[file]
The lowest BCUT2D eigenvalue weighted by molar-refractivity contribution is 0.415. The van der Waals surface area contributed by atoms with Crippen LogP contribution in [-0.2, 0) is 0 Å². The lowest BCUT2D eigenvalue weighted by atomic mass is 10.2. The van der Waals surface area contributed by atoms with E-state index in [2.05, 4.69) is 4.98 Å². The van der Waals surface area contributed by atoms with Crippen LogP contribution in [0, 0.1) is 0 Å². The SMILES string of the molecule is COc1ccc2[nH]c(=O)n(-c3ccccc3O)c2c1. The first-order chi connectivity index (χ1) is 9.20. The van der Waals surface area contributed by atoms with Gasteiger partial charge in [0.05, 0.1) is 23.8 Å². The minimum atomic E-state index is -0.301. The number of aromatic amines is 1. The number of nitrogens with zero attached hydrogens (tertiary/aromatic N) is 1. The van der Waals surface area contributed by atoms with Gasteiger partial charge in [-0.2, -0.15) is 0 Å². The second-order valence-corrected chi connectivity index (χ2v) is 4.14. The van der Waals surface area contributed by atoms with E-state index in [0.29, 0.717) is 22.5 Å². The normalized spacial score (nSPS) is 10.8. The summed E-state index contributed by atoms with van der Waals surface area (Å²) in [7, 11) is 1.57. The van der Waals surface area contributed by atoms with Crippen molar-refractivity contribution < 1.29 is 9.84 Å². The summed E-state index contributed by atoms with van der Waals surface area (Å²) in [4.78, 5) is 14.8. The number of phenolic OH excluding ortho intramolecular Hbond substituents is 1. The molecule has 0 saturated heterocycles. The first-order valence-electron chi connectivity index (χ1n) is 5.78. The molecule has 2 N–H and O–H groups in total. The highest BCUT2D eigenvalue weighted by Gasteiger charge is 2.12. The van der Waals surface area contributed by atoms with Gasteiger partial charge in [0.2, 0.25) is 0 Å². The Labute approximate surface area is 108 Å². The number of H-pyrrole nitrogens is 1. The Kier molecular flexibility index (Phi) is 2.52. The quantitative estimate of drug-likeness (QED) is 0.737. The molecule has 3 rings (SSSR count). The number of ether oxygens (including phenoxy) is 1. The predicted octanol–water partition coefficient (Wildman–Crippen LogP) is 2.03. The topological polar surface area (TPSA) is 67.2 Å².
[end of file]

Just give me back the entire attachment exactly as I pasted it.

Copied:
The lowest BCUT2D eigenvalue weighted by molar-refractivity contribution is 0.415. The van der Waals surface area contributed by atoms with Crippen LogP contribution in [-0.2, 0) is 0 Å². The lowest BCUT2D eigenvalue weighted by atomic mass is 10.2. The van der Waals surface area contributed by atoms with E-state index in [2.05, 4.69) is 4.98 Å². The van der Waals surface area contributed by atoms with Crippen LogP contribution in [0, 0.1) is 0 Å². The SMILES string of the molecule is COc1ccc2[nH]c(=O)n(-c3ccccc3O)c2c1. The first-order chi connectivity index (χ1) is 9.20. The van der Waals surface area contributed by atoms with Gasteiger partial charge in [0.05, 0.1) is 23.8 Å². The minimum atomic E-state index is -0.301. The number of aromatic amines is 1. The number of nitrogens with zero attached hydrogens (tertiary/aromatic N) is 1. The van der Waals surface area contributed by atoms with Gasteiger partial charge in [-0.2, -0.15) is 0 Å². The second-order valence-corrected chi connectivity index (χ2v) is 4.14. The van der Waals surface area contributed by atoms with E-state index in [0.29, 0.717) is 22.5 Å². The normalized spacial score (nSPS) is 10.8. The summed E-state index contributed by atoms with van der Waals surface area (Å²) in [7, 11) is 1.57. The van der Waals surface area contributed by atoms with Crippen molar-refractivity contribution < 1.29 is 9.84 Å². The summed E-state index contributed by atoms with van der Waals surface area (Å²) in [4.78, 5) is 14.8. The number of phenolic OH excluding ortho intramolecular Hbond substituents is 1. The molecule has 0 saturated heterocycles. The first-order valence-electron chi connectivity index (χ1n) is 5.78. The molecule has 2 N–H and O–H groups in total. The highest BCUT2D eigenvalue weighted by Gasteiger charge is 2.12. The van der Waals surface area contributed by atoms with Gasteiger partial charge in [0.2, 0.25) is 0 Å². The Labute approximate surface area is 108 Å². The number of H-pyrrole nitrogens is 1. The Kier molecular flexibility index (Phi) is 2.52. The quantitative estimate of drug-likeness (QED) is 0.737. The molecule has 3 rings (SSSR count). The number of ether oxygens (including phenoxy) is 1. The predicted octanol–water partition coefficient (Wildman–Crippen LogP) is 2.03. The topological polar surface area (TPSA) is 67.2 Å².